crossing at a set of traffic lights while texting on her smartphone without looking at
the traffic lights as she crossed. A man pushing a baby carriage, holding a child
by the hand and crossing the road with his smartphone jammed between his
shoulder and his ear. A woman talking on the phone and running across the road
to catch the streetcar without looking around first.
"One incident in Stockholm made a particular impression: A young girl stood in the
middle of the road, got her cellphone out and started texting. It wasn't until a bus
driver sounded his horn that she realized where she was standing and moved on,"
Klinke explained. "The teams from our Accident Research unit constantly
observed situations like these."
One in ten traffic fatalities caused by inappropriate passenger behavior
A look at the accident statistics shows that around 22% of all people who die in
traffic accidents in the European Union are pedestrians. Most of these pedestrians
are killed within towns and cities – in Germany, for instance, the proportion is 70%.
The figures relating to inappropriate pedestrian behavior also stand out: According
to the German Federal Statistical Office, approximately 10% of deaths on German
roads are caused by pedestrians acting inappropriately.
Around half of these cases involve passengers failing to pay attention to vehicles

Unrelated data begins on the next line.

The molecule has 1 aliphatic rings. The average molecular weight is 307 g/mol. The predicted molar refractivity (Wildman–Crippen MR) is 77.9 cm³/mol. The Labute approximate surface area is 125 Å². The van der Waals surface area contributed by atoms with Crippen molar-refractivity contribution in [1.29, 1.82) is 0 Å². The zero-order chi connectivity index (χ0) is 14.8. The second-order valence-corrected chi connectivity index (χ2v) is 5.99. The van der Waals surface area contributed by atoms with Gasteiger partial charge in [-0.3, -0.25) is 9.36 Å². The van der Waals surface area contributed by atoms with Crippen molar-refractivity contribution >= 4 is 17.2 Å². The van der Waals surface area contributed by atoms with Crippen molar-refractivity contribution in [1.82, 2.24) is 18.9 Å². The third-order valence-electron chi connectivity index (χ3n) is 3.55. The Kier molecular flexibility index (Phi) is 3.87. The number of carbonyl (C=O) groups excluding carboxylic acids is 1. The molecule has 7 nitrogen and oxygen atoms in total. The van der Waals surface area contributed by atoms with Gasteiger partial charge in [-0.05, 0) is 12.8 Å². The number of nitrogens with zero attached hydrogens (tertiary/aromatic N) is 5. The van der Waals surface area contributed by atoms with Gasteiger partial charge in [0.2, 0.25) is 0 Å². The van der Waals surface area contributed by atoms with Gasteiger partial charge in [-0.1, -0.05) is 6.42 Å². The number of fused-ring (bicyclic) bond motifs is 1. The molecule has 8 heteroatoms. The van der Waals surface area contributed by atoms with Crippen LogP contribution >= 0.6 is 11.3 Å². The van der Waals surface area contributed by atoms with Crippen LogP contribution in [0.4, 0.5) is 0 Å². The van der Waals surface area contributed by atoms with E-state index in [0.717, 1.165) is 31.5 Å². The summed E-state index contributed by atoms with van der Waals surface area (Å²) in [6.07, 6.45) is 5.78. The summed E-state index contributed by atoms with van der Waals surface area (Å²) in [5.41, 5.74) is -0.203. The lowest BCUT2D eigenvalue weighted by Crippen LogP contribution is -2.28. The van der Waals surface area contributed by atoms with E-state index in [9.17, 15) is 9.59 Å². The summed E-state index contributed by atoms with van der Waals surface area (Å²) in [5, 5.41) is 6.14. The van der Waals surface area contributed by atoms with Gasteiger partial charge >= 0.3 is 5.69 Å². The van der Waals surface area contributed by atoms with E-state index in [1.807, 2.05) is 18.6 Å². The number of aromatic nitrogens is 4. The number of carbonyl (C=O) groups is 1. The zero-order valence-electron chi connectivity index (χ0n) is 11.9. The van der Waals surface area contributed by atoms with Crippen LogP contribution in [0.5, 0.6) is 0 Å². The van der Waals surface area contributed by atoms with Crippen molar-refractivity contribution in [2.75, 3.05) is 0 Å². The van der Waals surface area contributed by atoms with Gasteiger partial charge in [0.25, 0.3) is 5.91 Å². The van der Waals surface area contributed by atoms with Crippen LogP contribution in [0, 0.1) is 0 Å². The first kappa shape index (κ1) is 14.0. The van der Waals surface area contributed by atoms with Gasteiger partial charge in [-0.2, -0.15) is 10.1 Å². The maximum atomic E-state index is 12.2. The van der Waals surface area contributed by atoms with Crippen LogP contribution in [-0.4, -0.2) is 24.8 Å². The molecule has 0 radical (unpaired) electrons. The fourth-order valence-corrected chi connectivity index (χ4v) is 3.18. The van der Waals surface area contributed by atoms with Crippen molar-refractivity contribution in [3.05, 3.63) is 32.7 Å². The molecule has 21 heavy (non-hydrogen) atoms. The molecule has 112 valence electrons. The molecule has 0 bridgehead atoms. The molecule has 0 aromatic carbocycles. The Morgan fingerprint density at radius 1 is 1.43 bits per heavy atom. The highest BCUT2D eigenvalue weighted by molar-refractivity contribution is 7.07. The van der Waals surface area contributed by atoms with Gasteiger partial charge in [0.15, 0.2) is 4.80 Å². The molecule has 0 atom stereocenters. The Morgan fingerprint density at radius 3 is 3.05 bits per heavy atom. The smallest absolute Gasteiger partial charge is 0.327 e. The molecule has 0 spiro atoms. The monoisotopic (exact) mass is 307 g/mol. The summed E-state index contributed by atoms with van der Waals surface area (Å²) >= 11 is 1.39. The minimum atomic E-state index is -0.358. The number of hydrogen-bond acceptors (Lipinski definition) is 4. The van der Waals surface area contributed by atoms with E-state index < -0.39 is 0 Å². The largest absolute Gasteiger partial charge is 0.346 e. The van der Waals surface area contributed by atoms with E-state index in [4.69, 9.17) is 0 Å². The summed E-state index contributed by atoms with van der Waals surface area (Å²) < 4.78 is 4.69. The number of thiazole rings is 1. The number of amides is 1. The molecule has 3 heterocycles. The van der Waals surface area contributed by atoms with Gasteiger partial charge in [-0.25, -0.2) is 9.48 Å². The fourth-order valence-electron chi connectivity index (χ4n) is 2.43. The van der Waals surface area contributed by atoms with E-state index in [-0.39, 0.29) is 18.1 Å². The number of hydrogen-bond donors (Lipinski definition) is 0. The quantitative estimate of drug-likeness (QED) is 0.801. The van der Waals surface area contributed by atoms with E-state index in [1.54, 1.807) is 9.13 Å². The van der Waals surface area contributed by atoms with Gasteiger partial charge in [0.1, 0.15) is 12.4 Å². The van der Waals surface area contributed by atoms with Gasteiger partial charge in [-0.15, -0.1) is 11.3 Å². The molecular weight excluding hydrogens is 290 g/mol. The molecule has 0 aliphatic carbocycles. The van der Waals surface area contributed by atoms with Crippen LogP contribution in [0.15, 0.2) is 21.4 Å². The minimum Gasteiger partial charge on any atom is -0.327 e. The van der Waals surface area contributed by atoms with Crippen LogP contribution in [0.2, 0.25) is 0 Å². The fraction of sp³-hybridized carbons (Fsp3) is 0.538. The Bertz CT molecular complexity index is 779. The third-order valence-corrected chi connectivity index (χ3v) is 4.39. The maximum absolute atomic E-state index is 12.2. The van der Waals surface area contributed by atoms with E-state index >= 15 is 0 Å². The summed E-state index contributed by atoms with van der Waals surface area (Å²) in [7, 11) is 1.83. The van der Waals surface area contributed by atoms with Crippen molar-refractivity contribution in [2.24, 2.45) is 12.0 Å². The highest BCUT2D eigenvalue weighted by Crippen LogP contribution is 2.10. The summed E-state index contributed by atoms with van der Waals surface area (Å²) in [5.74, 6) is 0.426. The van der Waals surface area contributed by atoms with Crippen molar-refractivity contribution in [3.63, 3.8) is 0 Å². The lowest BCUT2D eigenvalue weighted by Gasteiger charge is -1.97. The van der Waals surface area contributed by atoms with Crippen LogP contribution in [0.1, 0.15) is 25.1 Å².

on the road. Even though children are a common cause of accidents here, there
are believed to be a large number of unreported cases in the other age groups
that are linked to smartphone-related distraction.
The recommendation of the DEKRA experts is clear: "When you are in among
road traffic as a pedestrian, you should keep your undivided attention on the traffic
in the interest of your own safety," said Clemens Klinke. "After all, as an
unprotected road user, you face a much higher risk in the event of an accident.
And distraction caused by smartphone use should never be underestimated."
The issue of distraction is one of the topics emphasised in the European Road
Safety Report to be published by DEKRA in the coming weeks.
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DEKRA has been active in the field of safety for 90 years. Founded in 1925 in Berlin as
Deutscher Kraftfahrzeug-Überwachungs-Verein e.V., it is today one of the world’s leading
expert organizations. DEKRA SE is a subsidiary of DEKRA e.V. and manages the Group’s
operating business. In 2015, DEKRA will generate sales totalling approximately 2.7 billion
Euros. The company currently employs more than 37,000 people in more than 50 countries
on all five continents. With qualified and independent expert services, they work for safety
on the road, at work and at home. These services range from vehicle inspection and expert
appraisals to claims services, industrial and building inspections, safety consultancy,
testing and certification of products and systems, as well as training courses and
temporary work. The vision for the company’s 100th birthday in 2025 is that DEKRA will be
the global partner for a safe world.